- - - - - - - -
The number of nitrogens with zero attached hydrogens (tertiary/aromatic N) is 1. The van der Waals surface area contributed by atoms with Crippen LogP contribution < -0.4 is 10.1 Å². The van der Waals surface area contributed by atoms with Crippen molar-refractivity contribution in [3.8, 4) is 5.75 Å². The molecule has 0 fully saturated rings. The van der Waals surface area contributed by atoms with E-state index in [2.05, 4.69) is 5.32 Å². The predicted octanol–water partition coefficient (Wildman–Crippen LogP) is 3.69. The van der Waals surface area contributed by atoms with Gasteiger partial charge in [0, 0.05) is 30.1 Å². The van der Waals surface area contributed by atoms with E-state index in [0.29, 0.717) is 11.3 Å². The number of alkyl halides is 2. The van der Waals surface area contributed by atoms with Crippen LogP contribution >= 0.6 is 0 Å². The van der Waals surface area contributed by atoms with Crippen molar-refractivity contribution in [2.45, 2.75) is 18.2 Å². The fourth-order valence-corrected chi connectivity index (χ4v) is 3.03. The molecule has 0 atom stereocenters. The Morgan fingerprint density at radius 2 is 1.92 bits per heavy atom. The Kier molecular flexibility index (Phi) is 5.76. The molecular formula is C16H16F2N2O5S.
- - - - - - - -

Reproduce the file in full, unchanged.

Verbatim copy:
The number of nitrogens with zero attached hydrogens (tertiary/aromatic N) is 1. The van der Waals surface area contributed by atoms with Crippen LogP contribution < -0.4 is 10.1 Å². The van der Waals surface area contributed by atoms with Crippen molar-refractivity contribution in [3.8, 4) is 5.75 Å². The molecule has 0 fully saturated rings. The van der Waals surface area contributed by atoms with E-state index in [2.05, 4.69) is 5.32 Å². The predicted octanol–water partition coefficient (Wildman–Crippen LogP) is 3.69. The van der Waals surface area contributed by atoms with Gasteiger partial charge in [0, 0.05) is 30.1 Å². The van der Waals surface area contributed by atoms with E-state index in [0.29, 0.717) is 11.3 Å². The number of alkyl halides is 2. The van der Waals surface area contributed by atoms with Crippen LogP contribution >= 0.6 is 0 Å². The van der Waals surface area contributed by atoms with Crippen molar-refractivity contribution in [2.45, 2.75) is 18.2 Å². The fourth-order valence-corrected chi connectivity index (χ4v) is 3.03. The molecule has 0 atom stereocenters. The Morgan fingerprint density at radius 2 is 1.92 bits per heavy atom. The Kier molecular flexibility index (Phi) is 5.76. The molecular formula is C16H16F2N2O5S.